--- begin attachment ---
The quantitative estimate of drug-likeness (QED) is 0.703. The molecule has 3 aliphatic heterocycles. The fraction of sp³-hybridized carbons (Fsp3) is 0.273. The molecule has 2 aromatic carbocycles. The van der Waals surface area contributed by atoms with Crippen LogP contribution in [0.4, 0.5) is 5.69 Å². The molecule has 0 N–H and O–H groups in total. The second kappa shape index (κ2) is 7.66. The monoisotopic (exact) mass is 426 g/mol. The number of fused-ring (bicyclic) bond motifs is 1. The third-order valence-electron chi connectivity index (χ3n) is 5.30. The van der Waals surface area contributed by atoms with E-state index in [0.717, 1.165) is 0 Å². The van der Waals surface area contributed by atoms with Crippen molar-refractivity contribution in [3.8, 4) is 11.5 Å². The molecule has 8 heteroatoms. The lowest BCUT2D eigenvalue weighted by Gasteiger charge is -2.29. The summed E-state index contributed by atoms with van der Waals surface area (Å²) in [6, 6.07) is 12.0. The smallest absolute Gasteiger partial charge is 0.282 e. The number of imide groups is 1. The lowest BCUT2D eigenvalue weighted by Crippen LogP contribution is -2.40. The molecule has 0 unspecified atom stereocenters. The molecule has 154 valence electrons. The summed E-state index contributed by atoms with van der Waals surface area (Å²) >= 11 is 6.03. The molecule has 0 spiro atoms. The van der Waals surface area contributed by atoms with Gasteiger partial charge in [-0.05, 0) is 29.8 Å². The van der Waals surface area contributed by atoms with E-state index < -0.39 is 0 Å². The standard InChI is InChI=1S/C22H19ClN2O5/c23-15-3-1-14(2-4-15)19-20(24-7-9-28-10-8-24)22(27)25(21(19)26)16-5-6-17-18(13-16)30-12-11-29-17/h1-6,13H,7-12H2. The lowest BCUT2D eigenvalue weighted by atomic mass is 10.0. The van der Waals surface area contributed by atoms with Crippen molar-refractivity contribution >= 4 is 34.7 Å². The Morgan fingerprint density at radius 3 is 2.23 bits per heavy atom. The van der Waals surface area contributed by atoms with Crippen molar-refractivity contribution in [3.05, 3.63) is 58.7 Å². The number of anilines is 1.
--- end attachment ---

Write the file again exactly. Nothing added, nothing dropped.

The quantitative estimate of drug-likeness (QED) is 0.703. The molecule has 3 aliphatic heterocycles. The fraction of sp³-hybridized carbons (Fsp3) is 0.273. The molecule has 2 aromatic carbocycles. The van der Waals surface area contributed by atoms with Crippen LogP contribution in [0.4, 0.5) is 5.69 Å². The molecule has 0 N–H and O–H groups in total. The second kappa shape index (κ2) is 7.66. The monoisotopic (exact) mass is 426 g/mol. The number of fused-ring (bicyclic) bond motifs is 1. The third-order valence-electron chi connectivity index (χ3n) is 5.30. The van der Waals surface area contributed by atoms with E-state index in [0.717, 1.165) is 0 Å². The van der Waals surface area contributed by atoms with Crippen molar-refractivity contribution in [3.8, 4) is 11.5 Å². The molecule has 8 heteroatoms. The lowest BCUT2D eigenvalue weighted by Gasteiger charge is -2.29. The summed E-state index contributed by atoms with van der Waals surface area (Å²) in [6, 6.07) is 12.0. The smallest absolute Gasteiger partial charge is 0.282 e. The number of imide groups is 1. The lowest BCUT2D eigenvalue weighted by Crippen LogP contribution is -2.40. The molecule has 0 unspecified atom stereocenters. The molecule has 154 valence electrons. The summed E-state index contributed by atoms with van der Waals surface area (Å²) >= 11 is 6.03. The molecule has 0 spiro atoms. The van der Waals surface area contributed by atoms with Gasteiger partial charge in [-0.05, 0) is 29.8 Å². The van der Waals surface area contributed by atoms with E-state index < -0.39 is 0 Å². The standard InChI is InChI=1S/C22H19ClN2O5/c23-15-3-1-14(2-4-15)19-20(24-7-9-28-10-8-24)22(27)25(21(19)26)16-5-6-17-18(13-16)30-12-11-29-17/h1-6,13H,7-12H2. The lowest BCUT2D eigenvalue weighted by atomic mass is 10.0. The van der Waals surface area contributed by atoms with Crippen molar-refractivity contribution >= 4 is 34.7 Å². The Morgan fingerprint density at radius 3 is 2.23 bits per heavy atom. The van der Waals surface area contributed by atoms with Crippen molar-refractivity contribution in [3.05, 3.63) is 58.7 Å². The number of anilines is 1.